A gap forms as a result of a car depreciating faster than the loan or lease amount can be paid off. A new car loses about 10% of its value the moment you drive it off the lot, and it depreciates by about 20% within the first year.
Learn more about how gap insurance works.
When You Might Need Gap Insurance
Gap insurance is not required by state law, but it may be required by lenders and lessors. Purchasing gap insurance may also be a good idea even if it’s not required, depending on your financial situation.
Specifically, you should look into purchasing gap insurance coverage if any of the following applies to you:
You Made a Low Down Payment & Have a Large Auto Loan
A small down payment results in a bigger gap between what you owe and the car’s depreciated value.
You Lease Your Car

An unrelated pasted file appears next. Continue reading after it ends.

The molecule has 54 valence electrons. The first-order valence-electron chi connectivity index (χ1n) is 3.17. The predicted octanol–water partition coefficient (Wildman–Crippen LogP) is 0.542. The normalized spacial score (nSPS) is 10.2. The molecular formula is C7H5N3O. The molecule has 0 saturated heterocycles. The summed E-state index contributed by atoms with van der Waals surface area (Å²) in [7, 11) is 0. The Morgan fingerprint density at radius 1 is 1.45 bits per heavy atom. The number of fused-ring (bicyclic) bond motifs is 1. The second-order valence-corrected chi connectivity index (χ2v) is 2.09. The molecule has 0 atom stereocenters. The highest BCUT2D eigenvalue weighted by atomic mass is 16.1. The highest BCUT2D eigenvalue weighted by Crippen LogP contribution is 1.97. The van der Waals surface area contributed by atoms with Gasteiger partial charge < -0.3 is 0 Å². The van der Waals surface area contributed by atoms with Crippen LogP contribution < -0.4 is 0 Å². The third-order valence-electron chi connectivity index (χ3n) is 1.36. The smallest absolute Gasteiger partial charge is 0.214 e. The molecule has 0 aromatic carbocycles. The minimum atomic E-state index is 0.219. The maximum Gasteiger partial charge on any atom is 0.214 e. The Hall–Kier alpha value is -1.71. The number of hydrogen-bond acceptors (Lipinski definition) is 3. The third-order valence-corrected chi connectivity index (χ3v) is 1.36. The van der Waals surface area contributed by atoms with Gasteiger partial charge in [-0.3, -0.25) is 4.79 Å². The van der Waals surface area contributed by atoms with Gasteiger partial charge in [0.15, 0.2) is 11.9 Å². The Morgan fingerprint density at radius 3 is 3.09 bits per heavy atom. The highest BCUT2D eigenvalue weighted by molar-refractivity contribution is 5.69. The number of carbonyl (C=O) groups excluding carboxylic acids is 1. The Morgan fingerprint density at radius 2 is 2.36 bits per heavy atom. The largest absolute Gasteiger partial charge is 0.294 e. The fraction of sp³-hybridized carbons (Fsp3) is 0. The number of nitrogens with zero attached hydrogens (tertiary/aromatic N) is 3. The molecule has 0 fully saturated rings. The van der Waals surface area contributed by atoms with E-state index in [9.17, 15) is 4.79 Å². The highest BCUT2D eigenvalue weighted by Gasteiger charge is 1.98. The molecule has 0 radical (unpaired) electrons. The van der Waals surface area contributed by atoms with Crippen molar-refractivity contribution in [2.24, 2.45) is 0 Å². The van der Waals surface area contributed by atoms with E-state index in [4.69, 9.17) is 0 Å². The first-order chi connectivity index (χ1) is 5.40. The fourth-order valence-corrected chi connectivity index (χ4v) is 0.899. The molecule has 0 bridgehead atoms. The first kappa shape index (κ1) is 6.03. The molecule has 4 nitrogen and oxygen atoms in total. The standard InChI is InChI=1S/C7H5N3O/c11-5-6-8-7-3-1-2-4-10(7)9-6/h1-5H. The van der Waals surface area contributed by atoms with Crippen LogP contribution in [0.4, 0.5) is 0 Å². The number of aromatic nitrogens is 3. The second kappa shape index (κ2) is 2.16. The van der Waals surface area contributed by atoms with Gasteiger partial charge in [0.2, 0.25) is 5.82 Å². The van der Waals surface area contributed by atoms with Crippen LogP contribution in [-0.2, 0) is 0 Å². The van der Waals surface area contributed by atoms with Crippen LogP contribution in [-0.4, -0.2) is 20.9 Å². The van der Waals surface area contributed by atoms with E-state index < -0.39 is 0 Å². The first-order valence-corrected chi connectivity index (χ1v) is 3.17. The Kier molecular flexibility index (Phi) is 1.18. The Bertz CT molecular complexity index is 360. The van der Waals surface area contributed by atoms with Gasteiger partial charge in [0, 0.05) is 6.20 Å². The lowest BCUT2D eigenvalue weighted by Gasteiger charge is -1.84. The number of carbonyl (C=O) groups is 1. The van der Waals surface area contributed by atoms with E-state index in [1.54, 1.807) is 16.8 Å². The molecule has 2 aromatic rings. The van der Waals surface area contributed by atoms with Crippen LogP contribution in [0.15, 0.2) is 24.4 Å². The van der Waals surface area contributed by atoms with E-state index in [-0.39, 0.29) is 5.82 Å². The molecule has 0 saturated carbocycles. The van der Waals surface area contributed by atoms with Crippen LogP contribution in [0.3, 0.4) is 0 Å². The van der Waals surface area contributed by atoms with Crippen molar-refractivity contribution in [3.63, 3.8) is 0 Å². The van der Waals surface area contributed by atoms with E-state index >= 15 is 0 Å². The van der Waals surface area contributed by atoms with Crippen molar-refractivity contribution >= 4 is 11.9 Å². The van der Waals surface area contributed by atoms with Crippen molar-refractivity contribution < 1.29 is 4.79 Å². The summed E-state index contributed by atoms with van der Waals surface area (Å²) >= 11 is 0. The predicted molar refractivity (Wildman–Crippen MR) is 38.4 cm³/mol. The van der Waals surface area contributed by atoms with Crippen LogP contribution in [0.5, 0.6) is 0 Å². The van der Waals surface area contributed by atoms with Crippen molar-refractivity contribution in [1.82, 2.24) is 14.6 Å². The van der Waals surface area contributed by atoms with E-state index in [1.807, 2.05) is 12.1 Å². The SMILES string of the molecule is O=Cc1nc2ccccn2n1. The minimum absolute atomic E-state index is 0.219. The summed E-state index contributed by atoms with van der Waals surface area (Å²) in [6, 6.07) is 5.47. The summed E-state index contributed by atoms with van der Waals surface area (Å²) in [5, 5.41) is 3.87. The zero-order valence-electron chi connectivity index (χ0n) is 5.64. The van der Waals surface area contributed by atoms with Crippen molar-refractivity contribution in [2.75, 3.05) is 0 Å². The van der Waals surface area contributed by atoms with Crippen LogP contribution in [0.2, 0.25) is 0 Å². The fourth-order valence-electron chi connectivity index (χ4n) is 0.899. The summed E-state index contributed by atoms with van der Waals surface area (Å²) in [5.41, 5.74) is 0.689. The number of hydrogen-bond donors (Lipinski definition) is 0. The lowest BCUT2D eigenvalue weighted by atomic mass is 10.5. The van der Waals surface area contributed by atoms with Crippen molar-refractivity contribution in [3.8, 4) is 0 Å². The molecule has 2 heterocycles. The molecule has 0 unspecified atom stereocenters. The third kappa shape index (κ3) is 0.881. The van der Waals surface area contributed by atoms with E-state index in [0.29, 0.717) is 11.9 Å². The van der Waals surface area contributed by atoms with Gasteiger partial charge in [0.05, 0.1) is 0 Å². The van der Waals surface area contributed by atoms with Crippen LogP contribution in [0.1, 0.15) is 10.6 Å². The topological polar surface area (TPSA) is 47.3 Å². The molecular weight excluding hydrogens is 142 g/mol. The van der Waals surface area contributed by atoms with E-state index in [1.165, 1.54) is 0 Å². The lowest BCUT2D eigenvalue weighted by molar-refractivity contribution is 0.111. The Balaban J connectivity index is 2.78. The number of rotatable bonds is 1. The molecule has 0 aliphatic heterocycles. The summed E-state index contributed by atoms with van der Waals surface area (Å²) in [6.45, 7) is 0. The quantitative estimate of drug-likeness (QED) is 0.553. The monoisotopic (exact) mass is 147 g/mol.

Auto leases have lower monthly payments than loans because the lessee pays much less principal every month. Many leases include gap coverage automatically.
Your Car Depreciates Quickly
You Roll Other Products Into Your Auto Financing
Financing extended service agreements, dealer-installed options, or debt from previous auto financing increases what you owe without necessarily increasing the value of your car.
Your Car Has High Mileage
Driving more than 15,000 miles per year speeds up your car’s depreciation.
You Have a Long-Term Loan
Long-term loans almost guarantee that the car buyer will have negative equity for some period of time. The average car loan today has a 72-month term, according to Experian Automotive, and the more time it takes to pay off a loan, the longer it takes for loan payments to catch up with the car’s depreciating value.
How To Get Gap Insurance
You can purchase gap insurance from many car dealers, although these policies are usually quite expensive. Gap coverage may also be available from your lender, and its cost will be included in the total amount you finance with the loan. Similarly, leases commonly include gap coverage or a waiver of “gap liability” by default.